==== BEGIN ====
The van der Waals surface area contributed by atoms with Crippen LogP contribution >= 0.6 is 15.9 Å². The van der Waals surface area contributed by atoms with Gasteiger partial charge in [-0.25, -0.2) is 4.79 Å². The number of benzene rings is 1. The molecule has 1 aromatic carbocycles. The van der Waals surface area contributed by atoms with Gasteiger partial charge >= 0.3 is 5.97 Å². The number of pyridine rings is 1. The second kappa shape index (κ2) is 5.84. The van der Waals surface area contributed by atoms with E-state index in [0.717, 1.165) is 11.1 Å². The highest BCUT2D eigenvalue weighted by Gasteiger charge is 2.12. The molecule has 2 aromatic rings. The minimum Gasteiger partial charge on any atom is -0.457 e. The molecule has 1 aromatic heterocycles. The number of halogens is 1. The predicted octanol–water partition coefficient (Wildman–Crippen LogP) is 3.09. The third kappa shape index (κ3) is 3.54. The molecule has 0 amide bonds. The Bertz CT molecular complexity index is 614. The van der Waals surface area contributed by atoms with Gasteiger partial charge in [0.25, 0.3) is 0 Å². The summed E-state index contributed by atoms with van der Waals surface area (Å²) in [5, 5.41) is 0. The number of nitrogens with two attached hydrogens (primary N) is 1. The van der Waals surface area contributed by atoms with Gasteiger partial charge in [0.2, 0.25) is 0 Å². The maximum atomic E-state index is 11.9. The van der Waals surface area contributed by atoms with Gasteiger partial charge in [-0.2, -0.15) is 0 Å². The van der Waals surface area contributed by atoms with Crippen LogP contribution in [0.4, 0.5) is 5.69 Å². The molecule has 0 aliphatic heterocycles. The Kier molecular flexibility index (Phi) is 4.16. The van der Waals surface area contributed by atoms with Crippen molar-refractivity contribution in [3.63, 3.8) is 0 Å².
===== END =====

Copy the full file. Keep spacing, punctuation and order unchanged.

The van der Waals surface area contributed by atoms with Crippen LogP contribution >= 0.6 is 15.9 Å². The van der Waals surface area contributed by atoms with Gasteiger partial charge in [-0.25, -0.2) is 4.79 Å². The number of benzene rings is 1. The molecule has 1 aromatic carbocycles. The van der Waals surface area contributed by atoms with Gasteiger partial charge >= 0.3 is 5.97 Å². The number of pyridine rings is 1. The second kappa shape index (κ2) is 5.84. The van der Waals surface area contributed by atoms with E-state index in [0.717, 1.165) is 11.1 Å². The highest BCUT2D eigenvalue weighted by Gasteiger charge is 2.12. The molecule has 2 aromatic rings. The minimum Gasteiger partial charge on any atom is -0.457 e. The molecule has 1 aromatic heterocycles. The number of halogens is 1. The predicted octanol–water partition coefficient (Wildman–Crippen LogP) is 3.09. The third kappa shape index (κ3) is 3.54. The molecule has 0 amide bonds. The Bertz CT molecular complexity index is 614. The van der Waals surface area contributed by atoms with Gasteiger partial charge in [0.25, 0.3) is 0 Å². The summed E-state index contributed by atoms with van der Waals surface area (Å²) in [5, 5.41) is 0. The number of nitrogens with two attached hydrogens (primary N) is 1. The van der Waals surface area contributed by atoms with Gasteiger partial charge in [0.2, 0.25) is 0 Å². The maximum atomic E-state index is 11.9. The van der Waals surface area contributed by atoms with Gasteiger partial charge in [-0.2, -0.15) is 0 Å². The van der Waals surface area contributed by atoms with Crippen LogP contribution in [0.4, 0.5) is 5.69 Å². The molecule has 0 aliphatic heterocycles. The Kier molecular flexibility index (Phi) is 4.16. The van der Waals surface area contributed by atoms with Crippen molar-refractivity contribution in [3.63, 3.8) is 0 Å².